The first thing to be said of this album is that it certainly does not sound like a product of its environment. As I listened to this album in my dingy flat, just outside of Glasgow, I felt transported to a much sunnier location. This album could (and should) be the soundtrack to any beach bonfire, hosted by the achingly cool youth of today. It summons images of California grunge and beautiful indie kids relaxing in the most rebellious of ways. But, as we know, this album is, in fact, made by two women who live not more than an hour from the dingy flat I sit in, and this makes it even more enchanting.
Opener Fall Forever introduces the album with a flurry of guitars. It is a heavy start and it sets the tone for the rest of the album. The combination of rocky guitars and drums, contrasted with the sweet vocals of Stina Tweeddale is what makes this album so lovable. With this song, the listener is instantly drawn into the world of Honeyblood.
Next up is Super Rat, which is definitely a strong competitor for best track on this album. Again, the vocals start off sounding so innocent and pure, whilst the lyrics discuss the seemingly strange subject matter of rodents in underground passages. But then comes the amazing snarl of, “You are the smartest RAT in the sewer,” moving immediately into the much grittier part of the song. With lyrics like, “I will hate you forever,” and the chanting of, “Scumbag, Sleeze, Slime ball, Grease,” this really does start to sound like the break up song that Taylor Swift and Adele were just too afraid to write.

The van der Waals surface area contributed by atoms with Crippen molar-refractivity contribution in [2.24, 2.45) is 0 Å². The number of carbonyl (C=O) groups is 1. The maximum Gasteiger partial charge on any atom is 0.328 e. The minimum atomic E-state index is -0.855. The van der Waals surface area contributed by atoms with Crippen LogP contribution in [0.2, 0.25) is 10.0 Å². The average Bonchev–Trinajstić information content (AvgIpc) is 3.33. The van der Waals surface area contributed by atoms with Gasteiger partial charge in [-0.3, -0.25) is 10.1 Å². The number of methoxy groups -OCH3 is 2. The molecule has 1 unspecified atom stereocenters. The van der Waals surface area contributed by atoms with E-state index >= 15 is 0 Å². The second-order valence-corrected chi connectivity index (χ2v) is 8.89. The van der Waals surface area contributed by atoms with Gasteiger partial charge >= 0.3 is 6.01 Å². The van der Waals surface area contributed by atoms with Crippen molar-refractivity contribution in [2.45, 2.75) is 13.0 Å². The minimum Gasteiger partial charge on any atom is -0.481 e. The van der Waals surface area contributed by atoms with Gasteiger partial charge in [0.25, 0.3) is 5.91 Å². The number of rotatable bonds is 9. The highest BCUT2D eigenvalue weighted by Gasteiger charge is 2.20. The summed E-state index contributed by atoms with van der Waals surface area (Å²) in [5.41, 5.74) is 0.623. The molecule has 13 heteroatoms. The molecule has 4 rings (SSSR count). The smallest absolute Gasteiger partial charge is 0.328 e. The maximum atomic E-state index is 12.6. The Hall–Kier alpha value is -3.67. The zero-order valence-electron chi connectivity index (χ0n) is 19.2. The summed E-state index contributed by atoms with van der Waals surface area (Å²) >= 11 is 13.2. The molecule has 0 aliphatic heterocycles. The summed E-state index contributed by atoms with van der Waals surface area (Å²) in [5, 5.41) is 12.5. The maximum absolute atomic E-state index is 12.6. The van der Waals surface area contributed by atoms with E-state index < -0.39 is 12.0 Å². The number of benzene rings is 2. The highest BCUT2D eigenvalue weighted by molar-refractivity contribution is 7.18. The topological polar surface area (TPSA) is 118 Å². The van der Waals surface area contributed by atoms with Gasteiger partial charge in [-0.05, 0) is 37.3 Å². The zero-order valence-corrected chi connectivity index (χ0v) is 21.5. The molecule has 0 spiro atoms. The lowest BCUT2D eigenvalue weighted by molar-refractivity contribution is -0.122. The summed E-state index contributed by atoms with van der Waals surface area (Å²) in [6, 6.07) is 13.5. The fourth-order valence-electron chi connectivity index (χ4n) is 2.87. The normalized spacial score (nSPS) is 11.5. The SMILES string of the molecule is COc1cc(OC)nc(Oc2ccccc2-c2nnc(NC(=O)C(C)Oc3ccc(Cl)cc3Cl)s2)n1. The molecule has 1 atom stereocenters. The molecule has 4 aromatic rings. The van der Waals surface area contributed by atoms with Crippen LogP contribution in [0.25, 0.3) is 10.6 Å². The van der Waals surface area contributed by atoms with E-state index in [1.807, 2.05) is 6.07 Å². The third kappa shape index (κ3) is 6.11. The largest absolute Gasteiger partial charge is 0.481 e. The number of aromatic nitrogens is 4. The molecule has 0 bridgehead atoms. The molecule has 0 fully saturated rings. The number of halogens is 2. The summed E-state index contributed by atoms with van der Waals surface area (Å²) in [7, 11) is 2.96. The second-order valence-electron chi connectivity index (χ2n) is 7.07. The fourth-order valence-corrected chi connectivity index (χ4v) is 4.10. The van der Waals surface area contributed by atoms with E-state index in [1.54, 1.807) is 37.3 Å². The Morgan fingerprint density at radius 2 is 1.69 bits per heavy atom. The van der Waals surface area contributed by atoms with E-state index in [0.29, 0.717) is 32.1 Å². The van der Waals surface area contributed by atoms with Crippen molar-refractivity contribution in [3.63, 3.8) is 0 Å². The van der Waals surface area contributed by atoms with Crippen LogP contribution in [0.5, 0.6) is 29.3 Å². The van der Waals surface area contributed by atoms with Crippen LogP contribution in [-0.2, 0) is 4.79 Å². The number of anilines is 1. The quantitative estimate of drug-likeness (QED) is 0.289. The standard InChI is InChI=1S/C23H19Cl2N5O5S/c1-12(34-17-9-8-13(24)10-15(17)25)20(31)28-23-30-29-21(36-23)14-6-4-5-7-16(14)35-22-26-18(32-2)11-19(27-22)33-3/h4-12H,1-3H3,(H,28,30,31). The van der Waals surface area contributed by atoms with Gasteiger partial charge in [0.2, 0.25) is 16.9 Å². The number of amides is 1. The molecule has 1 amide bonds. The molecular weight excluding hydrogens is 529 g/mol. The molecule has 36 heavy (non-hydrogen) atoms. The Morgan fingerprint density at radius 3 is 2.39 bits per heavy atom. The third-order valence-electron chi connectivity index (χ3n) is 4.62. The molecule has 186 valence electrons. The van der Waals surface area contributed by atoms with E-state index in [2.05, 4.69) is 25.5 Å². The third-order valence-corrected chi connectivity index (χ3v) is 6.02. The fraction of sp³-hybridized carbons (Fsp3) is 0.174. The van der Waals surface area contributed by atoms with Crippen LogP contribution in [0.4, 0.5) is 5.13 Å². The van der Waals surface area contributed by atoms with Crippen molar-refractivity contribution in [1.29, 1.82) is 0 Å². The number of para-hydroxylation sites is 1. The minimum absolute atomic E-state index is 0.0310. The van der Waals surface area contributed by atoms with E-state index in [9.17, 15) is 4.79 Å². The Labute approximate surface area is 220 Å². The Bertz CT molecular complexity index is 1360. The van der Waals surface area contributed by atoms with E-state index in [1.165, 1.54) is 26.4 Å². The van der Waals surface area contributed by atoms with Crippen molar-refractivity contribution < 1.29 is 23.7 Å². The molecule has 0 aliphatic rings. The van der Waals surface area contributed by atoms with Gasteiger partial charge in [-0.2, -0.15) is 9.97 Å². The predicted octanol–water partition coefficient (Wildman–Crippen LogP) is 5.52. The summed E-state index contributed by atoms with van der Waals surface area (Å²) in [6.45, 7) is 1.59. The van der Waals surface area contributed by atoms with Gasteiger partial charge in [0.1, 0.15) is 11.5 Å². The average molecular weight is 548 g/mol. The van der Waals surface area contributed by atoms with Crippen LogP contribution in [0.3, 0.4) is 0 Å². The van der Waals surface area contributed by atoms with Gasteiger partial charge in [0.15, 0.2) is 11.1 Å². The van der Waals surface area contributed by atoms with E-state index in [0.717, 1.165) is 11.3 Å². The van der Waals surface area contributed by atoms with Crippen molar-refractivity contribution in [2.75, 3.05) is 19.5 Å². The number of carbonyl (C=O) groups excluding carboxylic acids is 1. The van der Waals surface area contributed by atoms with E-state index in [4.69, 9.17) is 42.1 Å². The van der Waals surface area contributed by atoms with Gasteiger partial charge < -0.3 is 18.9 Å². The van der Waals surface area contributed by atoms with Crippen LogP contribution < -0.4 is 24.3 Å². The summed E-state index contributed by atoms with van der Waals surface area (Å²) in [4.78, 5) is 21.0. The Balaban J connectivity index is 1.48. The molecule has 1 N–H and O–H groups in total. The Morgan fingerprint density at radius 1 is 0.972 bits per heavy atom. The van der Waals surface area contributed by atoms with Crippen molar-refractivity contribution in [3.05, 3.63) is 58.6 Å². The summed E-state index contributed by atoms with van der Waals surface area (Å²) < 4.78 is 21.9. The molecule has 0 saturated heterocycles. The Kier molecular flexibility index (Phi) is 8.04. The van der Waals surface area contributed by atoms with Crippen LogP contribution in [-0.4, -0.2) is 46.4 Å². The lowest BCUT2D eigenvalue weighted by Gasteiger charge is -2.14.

The hostility felt in Super Rat is starkly contrasted in the song that follows. Anywhere But Here provides us with one of the more gentle moments on the album. A coming of age story about wishing to flee your hometown and spend time with your sweetheart, set to the backdrop of grungy-pop tones, which invite in the previously mentioned sunshine.
Although there is no massive suggestion here of trying to cram in a variety of music genres, there is definitely a mixture of influences on display, as is so often the case with the best of music these days. Bud hints towards a more folk-ish style that sits perfectly within this record. My mind’s eye can picture it being played on a bright day at Glastonbury, whilst bohemians make daisy chains, hold peace signs in the air and sing along lovingly.
The next four tracks represent some good old fashioned rock ‘n’ roll. Killer Bangs is a fun, up-tempo song that could easily be found on the album of the indie bands making names for themselves in the UK just now. It sounds current and fresh and would make a great single for the band. Biro, Choker and No Spare Key are a little bit slower but manage to combine a bit of a nostalgic vibe with a contemporary sound that aligns it perfectly with the alternative scene in the UK at the moment.